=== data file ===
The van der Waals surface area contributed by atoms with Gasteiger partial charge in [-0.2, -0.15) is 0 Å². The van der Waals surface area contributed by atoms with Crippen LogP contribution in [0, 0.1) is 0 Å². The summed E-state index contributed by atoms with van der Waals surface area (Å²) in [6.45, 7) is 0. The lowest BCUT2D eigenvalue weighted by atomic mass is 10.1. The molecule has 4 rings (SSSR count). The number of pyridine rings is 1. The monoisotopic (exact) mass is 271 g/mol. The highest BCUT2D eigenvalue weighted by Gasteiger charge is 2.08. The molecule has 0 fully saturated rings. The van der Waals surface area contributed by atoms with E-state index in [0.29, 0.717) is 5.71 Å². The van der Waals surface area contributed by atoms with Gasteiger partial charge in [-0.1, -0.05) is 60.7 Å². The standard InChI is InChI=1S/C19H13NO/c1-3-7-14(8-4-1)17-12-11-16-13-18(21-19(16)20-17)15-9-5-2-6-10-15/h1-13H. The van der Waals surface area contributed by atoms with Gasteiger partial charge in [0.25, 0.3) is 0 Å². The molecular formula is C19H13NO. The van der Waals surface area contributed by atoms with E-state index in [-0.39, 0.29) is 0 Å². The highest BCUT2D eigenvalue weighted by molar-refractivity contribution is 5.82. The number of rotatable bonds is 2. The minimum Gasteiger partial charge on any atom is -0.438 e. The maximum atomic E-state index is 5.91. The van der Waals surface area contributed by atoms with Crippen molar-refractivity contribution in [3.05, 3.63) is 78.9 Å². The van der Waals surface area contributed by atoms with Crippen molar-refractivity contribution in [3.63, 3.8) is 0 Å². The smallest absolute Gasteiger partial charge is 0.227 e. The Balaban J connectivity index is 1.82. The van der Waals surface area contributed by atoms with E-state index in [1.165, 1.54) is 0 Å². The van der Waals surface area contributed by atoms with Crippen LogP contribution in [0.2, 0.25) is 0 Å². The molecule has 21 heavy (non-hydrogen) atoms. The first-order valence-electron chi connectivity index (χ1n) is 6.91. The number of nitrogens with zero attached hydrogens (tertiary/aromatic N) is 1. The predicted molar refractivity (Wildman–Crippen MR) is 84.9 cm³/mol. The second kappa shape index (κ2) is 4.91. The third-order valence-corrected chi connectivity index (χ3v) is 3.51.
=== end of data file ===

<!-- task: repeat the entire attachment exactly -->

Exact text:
The van der Waals surface area contributed by atoms with Gasteiger partial charge in [-0.2, -0.15) is 0 Å². The van der Waals surface area contributed by atoms with Crippen LogP contribution in [0, 0.1) is 0 Å². The summed E-state index contributed by atoms with van der Waals surface area (Å²) in [6.45, 7) is 0. The lowest BCUT2D eigenvalue weighted by atomic mass is 10.1. The molecule has 4 rings (SSSR count). The number of pyridine rings is 1. The monoisotopic (exact) mass is 271 g/mol. The highest BCUT2D eigenvalue weighted by Gasteiger charge is 2.08. The molecule has 0 fully saturated rings. The van der Waals surface area contributed by atoms with E-state index in [0.29, 0.717) is 5.71 Å². The van der Waals surface area contributed by atoms with Gasteiger partial charge in [-0.1, -0.05) is 60.7 Å². The standard InChI is InChI=1S/C19H13NO/c1-3-7-14(8-4-1)17-12-11-16-13-18(21-19(16)20-17)15-9-5-2-6-10-15/h1-13H. The van der Waals surface area contributed by atoms with Gasteiger partial charge in [0.25, 0.3) is 0 Å². The molecular formula is C19H13NO. The van der Waals surface area contributed by atoms with E-state index in [-0.39, 0.29) is 0 Å². The highest BCUT2D eigenvalue weighted by molar-refractivity contribution is 5.82. The number of rotatable bonds is 2. The minimum Gasteiger partial charge on any atom is -0.438 e. The maximum atomic E-state index is 5.91. The van der Waals surface area contributed by atoms with Crippen molar-refractivity contribution in [3.05, 3.63) is 78.9 Å². The van der Waals surface area contributed by atoms with Crippen molar-refractivity contribution in [3.63, 3.8) is 0 Å². The smallest absolute Gasteiger partial charge is 0.227 e. The Balaban J connectivity index is 1.82. The van der Waals surface area contributed by atoms with E-state index in [1.165, 1.54) is 0 Å². The van der Waals surface area contributed by atoms with Crippen LogP contribution in [0.2, 0.25) is 0 Å². The molecule has 21 heavy (non-hydrogen) atoms. The first-order valence-electron chi connectivity index (χ1n) is 6.91. The number of nitrogens with zero attached hydrogens (tertiary/aromatic N) is 1. The predicted molar refractivity (Wildman–Crippen MR) is 84.9 cm³/mol. The second kappa shape index (κ2) is 4.91. The third-order valence-corrected chi connectivity index (χ3v) is 3.51.